(CNN) -- Vice President Joe Biden urged the Senate on Tuesday to "get on the right side" and pass the Paycheck Fairness Act, and President Barack Obama issued a statement reiterating his support of the legislation.
The bill, approved by the House in a 256-163 vote in January of last year, would require employers to provide a legitimate reason for paying different salaries to men and women performing the same job.
The vice president spoke Tuesday at a White House Middle Class Task Force event on solutions for families balancing the dual demands of work and caring for family.
Biden said the problem of gender wage discrimination can't be solved without additional legislation.
"What it does is say, 'Hey, let me know what the field is. What the deal is. Just let us know.' It's amazing what a disinfectant sunlight is," he said.
"This is a chance to get on the right side of history. You have to look into the eyes of your granddaughters and the young women who you hired ... and say, 'You know, when it came time, I didn't step up.'"
In a written statement, Obama noted that women make up half of the workforce, and two-thirds of American families with children rely on a woman's wages as a significant portion of their income. He said women still make 77 cents for every dollar that men earn.
"This is not just a question of fairness for hard-working women. Paycheck discrimination hurts families who lose out on badly needed income," Obama said. "And with so many families depending on women's wages, it hurts the American economy as a whole. In difficult economic times like these, we simply cannot afford this discriminatory burden."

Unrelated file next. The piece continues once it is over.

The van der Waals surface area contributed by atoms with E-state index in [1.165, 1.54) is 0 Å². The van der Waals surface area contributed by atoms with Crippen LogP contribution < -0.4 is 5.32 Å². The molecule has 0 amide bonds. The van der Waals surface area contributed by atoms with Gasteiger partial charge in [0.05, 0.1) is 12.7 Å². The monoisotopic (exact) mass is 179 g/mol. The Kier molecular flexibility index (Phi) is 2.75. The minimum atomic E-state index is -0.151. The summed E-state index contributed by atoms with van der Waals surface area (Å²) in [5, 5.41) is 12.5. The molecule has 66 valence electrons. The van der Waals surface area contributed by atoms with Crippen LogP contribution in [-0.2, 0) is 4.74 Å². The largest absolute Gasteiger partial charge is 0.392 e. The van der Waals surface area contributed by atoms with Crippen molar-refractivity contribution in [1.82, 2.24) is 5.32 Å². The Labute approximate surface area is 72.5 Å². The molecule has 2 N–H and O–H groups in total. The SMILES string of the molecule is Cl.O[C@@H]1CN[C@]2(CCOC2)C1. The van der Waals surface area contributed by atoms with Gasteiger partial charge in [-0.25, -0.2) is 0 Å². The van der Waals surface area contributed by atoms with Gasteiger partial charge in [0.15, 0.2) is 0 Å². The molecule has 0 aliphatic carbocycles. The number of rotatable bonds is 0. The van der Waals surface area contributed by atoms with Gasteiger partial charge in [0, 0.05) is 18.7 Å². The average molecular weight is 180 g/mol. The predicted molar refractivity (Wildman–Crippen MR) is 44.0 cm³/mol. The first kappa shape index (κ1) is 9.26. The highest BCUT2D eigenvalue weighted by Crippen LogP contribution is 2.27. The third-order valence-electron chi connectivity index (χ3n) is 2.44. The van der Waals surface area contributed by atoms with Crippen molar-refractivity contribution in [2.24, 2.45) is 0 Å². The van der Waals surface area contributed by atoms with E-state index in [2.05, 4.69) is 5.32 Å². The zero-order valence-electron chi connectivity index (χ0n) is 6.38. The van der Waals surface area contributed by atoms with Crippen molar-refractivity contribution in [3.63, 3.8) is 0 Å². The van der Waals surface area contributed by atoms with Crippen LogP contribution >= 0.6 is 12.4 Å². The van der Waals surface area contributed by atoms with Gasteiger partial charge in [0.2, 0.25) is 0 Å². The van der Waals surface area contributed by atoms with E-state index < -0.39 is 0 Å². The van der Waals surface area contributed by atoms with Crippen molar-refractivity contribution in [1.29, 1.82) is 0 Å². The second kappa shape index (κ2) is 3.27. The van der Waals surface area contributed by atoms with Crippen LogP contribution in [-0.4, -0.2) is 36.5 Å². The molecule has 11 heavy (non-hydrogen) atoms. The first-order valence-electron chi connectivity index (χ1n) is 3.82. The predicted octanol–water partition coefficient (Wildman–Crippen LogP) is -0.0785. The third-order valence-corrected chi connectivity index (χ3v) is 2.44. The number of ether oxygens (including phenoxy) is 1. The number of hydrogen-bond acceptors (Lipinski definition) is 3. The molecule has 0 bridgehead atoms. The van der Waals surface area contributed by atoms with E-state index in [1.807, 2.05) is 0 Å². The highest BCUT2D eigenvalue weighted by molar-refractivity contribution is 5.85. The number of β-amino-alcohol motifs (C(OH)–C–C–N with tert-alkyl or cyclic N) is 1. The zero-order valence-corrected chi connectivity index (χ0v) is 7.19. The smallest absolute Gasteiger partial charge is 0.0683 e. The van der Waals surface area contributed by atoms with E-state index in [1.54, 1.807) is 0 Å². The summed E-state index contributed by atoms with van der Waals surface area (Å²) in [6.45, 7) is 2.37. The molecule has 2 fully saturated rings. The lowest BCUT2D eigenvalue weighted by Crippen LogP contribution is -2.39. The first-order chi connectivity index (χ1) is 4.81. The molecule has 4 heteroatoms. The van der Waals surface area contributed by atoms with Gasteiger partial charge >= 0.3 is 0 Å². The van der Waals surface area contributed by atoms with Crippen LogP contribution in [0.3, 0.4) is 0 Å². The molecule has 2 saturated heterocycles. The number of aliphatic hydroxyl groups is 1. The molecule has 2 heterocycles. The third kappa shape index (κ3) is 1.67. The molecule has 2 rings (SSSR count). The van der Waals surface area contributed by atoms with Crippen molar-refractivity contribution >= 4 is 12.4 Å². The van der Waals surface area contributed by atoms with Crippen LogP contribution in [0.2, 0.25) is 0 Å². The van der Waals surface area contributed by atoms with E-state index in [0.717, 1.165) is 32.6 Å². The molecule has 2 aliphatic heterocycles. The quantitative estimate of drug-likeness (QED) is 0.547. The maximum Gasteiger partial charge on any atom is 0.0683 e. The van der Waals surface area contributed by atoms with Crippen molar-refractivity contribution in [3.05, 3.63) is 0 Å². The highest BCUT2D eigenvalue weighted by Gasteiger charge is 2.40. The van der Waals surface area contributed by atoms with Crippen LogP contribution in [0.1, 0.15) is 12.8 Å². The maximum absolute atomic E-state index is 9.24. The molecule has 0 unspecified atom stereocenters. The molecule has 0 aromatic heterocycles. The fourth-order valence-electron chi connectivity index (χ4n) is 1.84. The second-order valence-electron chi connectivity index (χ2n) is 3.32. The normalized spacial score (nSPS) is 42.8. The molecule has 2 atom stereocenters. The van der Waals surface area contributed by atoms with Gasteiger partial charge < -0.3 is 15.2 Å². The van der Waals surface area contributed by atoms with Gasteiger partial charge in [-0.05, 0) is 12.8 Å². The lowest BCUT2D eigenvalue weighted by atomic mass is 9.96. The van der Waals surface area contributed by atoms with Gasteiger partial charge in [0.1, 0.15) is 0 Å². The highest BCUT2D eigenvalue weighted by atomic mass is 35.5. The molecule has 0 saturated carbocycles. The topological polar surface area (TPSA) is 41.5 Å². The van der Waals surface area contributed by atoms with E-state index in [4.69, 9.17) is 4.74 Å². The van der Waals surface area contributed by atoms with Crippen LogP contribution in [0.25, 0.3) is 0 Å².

Obama referenced the Lilly Ledbetter Fair Pay Act, enacted in 2009, which makes it easier for women who have faced wage discrimination to recover their lost wages.
Ledbetter also spoke at the Middle Class Task Force event, saying she supports the legislation.
"Had the Paycheck Fairness bill been law during my day, I wouldn't have had to go as far as I did," she said. "I could have asked the employer, 'How do I stand with my co-workers?' ... and not worry about retaliation."
Opponents worry the act would spur unnecessary lawsuits. The U.S. Chamber of Commerce has said the act would "burden America's businesses with frivolous litigation during already trying economic times.
The chamber has said the act also would "expand remedies under the Equal Pay Act (EPA) to include unlimited punitive and compensatory damages, significantly erode employer defenses for legitimate pay disparities, and impose invalid tools for enforcement by the Labor Department."